Chapter 7 bankruptcy, also known as the liquidation chapter, is a type of business bankruptcy in which the business ceases operations and any remaining assets are sold by a Chapter 7 trustee to pay off creditors according to the priorities codified in the Bankruptcy Code. The Bankruptcy Code refers to Chapter 7 as, “‘liquidation’ – the sale of a debtor’s nonexempt property and the distribution of any proceeds to creditors.” The liquidation process is conducted by a court-appointed trustee who handles the sale of assets and distribution of proceeds to creditors. Chapter 7 is a sensible option for businesses that see no viable path forward and decide that winding down operations is the most prudent choice.
However, Chapter 7 business bankruptcy is not always the most desirable option; it’s typically considered a smart maneuver for businesses that see no viable path forward and wish to shut down.
Chapter 11 Bankruptcy for Businesses
Chapter 11 bankruptcy is also known as reorganization. It allows the business to continue operation while restructuring its debts under court supervision. Pursuant to the Bankruptcy Code, Chapter 11 “generally provides for reorganization, usually involving a corporation or partnership. A Chapter 11 debtor usually proposes a plan of reorganization to keep its business alive and pay creditors over time.” The plan of reorganization that a business proposes-drafted with the help of a bankruptcy attorney-must be approved by creditors and the US courts.
It’s important to note that Chapter 11 is a significantly more complex and time-consuming process compared to other bankruptcy options. However, it provides businesses with the opportunity to reorganize debts, renegotiate contracts, and emerge stronger and more financially stable.
Chapter 13 Bankruptcy for Sole Proprietorships
Chapter 13 bankruptcy, or “wage earner’s bankruptcy,” is typically used by individuals, but it may also be a feasible option for sole proprietors who want to restructure their debts while continuing their business operations. Under Chapter 13, a payment plan is created to repay some or all of the debt over a 3 to 5-year period. This plan allows the debtor to catch up on missed debt payments, and it can also prevent the foreclosure of the debtor’s property, via the utilization of the ‘Automatic Stay.’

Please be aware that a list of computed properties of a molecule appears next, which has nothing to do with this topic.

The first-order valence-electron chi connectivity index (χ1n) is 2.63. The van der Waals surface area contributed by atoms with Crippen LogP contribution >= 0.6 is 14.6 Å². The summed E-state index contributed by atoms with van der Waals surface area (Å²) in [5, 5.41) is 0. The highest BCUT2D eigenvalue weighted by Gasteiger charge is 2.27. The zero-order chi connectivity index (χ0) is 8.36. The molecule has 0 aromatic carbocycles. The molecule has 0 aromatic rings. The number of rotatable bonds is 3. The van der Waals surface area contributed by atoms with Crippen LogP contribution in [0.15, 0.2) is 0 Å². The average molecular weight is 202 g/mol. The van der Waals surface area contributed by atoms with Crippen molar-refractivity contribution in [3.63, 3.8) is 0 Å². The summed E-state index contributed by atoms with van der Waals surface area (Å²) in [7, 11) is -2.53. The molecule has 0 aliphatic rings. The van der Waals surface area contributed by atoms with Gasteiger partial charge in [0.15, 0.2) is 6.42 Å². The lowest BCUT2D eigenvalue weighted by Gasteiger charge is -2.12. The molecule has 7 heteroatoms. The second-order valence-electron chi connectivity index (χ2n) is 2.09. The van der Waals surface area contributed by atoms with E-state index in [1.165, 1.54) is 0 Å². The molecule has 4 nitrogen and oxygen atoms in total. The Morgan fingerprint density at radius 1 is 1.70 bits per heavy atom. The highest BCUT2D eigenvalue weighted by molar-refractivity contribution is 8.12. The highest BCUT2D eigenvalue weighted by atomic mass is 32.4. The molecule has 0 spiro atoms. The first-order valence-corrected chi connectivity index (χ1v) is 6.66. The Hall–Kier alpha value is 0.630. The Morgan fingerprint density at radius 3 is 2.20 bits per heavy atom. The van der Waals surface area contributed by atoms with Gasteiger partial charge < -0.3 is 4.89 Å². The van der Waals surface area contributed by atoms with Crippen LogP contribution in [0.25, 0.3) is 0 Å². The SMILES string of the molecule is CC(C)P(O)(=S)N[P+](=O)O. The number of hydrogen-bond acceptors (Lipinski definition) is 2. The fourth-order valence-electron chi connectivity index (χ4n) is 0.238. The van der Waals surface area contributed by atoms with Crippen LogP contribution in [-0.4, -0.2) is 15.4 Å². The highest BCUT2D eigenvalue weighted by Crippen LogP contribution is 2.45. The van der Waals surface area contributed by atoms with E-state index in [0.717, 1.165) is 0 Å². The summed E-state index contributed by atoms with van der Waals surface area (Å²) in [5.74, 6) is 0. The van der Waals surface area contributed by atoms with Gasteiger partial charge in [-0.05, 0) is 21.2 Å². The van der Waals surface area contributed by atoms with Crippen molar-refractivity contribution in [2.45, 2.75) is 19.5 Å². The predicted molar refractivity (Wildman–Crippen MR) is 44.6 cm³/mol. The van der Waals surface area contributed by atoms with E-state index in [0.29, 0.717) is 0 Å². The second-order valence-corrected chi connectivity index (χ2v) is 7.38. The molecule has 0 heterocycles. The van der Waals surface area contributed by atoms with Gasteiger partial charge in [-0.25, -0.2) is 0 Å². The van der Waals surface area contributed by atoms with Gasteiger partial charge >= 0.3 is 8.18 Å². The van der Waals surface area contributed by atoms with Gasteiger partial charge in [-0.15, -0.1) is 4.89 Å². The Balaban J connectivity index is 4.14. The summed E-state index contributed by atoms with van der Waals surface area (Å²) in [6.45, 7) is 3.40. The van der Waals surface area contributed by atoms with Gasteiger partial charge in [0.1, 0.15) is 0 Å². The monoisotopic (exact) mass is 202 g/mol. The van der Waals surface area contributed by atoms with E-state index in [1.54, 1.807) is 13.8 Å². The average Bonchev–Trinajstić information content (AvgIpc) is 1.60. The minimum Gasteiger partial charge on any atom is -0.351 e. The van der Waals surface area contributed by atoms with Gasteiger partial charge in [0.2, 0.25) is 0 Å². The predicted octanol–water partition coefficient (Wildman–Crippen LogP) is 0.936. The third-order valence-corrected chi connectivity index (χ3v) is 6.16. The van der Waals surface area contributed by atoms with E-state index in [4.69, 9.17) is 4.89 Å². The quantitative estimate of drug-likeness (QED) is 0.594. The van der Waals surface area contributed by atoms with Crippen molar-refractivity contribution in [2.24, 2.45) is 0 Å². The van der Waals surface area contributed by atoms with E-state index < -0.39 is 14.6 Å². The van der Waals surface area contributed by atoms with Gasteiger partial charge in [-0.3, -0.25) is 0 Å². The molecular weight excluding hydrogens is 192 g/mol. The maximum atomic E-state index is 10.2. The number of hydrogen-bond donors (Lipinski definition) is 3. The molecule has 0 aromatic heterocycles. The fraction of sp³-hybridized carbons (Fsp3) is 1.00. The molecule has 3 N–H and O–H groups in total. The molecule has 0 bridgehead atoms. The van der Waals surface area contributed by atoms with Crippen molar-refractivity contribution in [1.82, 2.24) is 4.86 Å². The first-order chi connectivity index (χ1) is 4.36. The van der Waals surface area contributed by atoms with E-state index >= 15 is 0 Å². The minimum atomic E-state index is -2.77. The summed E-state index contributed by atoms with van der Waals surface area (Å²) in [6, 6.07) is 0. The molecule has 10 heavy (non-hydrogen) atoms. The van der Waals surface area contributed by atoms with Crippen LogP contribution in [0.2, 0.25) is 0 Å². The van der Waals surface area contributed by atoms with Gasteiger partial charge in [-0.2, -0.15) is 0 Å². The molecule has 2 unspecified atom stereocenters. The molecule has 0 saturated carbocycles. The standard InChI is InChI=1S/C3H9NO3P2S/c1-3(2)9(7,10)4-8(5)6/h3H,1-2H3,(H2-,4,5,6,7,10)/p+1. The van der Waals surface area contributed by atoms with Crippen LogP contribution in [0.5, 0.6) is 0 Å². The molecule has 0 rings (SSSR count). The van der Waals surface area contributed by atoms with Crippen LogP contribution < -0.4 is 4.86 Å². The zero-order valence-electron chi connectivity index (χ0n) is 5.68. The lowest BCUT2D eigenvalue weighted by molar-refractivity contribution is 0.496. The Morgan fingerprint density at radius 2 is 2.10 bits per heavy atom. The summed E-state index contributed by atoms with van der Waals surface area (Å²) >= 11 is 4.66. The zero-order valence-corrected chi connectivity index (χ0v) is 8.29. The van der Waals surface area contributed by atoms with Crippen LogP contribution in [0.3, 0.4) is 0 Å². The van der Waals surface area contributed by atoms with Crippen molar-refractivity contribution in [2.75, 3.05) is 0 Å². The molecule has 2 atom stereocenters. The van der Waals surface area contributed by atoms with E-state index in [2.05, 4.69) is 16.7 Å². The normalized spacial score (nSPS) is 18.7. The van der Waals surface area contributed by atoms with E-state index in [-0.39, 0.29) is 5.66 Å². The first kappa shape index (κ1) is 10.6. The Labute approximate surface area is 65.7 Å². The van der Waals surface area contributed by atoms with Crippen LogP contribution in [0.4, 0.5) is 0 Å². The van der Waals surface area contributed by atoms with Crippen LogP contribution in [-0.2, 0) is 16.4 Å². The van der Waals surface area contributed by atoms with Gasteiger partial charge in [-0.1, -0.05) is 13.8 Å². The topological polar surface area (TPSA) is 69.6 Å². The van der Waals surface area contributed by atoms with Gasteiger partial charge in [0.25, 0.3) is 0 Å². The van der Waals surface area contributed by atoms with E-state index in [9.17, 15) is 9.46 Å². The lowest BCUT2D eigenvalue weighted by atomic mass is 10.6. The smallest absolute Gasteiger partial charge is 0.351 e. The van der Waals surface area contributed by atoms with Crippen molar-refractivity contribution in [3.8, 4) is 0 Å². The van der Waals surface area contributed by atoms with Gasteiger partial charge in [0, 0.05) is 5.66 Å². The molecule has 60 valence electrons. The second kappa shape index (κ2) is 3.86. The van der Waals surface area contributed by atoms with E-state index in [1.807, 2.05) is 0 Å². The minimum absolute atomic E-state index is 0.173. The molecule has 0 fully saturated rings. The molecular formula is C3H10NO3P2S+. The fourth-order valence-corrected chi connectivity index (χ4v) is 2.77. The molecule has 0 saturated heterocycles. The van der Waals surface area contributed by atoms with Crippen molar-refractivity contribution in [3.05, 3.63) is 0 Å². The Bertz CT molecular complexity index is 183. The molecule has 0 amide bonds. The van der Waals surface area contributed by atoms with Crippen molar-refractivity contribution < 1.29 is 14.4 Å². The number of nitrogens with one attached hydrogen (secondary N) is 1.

However, Chapter 13 does have its limitations. Chapter 13 is not available to partnerships or corporations, and there are limits to how much debt you will be able to discharge. If the business owner’s secured and unsecured debts exceed these limits, they will not be eligible to file under Chapter 13 bankruptcy. As always, consulting with a bankruptcy attorney is imperative to understanding the most appropriate path for your specific business situation.
How Does Business Bankruptcy Work
Business bankruptcy is initiated when a business files a petition with the bankruptcy court. The type of bankruptcy filed – Chapter 7, 11, or 13 – will dictate the proceedings that follow. In general, all bankruptcy filings include detailed documentation of the business’s income, debts, and assets. This step involves substantial paperwork and petition filings with the US courts.
How Chapter 7 Business Bankruptcy Works
Under Chapter 7, the business ceases operations, and a court-appointed trustee liquidates the business assets to repay creditors. At the end of the case, the business does not receive a discharge and it effectively ceases to exist.
How Chapter 11 Business Bankruptcy Works
In a Chapter 11 bankruptcy, the business continues its operations as a debtor-in-possession while under the supervision of the court. The business drafts a reorganization plan and disclosure statement outlining how it plans on paying its creditors over time. This Chapter 11 plan must be voted upon by the creditors, and the disclosure statement must be approved by the court. Once approved, the business makes payments according to the plan while simultaneously operating and, hopefully, returning to profitability.
How Chapter 13 Business Bankruptcy Works
Chapter 13 bankruptcy is used by sole proprietors. It involves the creation of a repayment plan that lasts 3 to 5 years. Chapter 13 bankruptcy allows business owners to restructure debts and catch up on missed payments-while maintaining their assets.
The Automatic Stay in Business Bankruptcy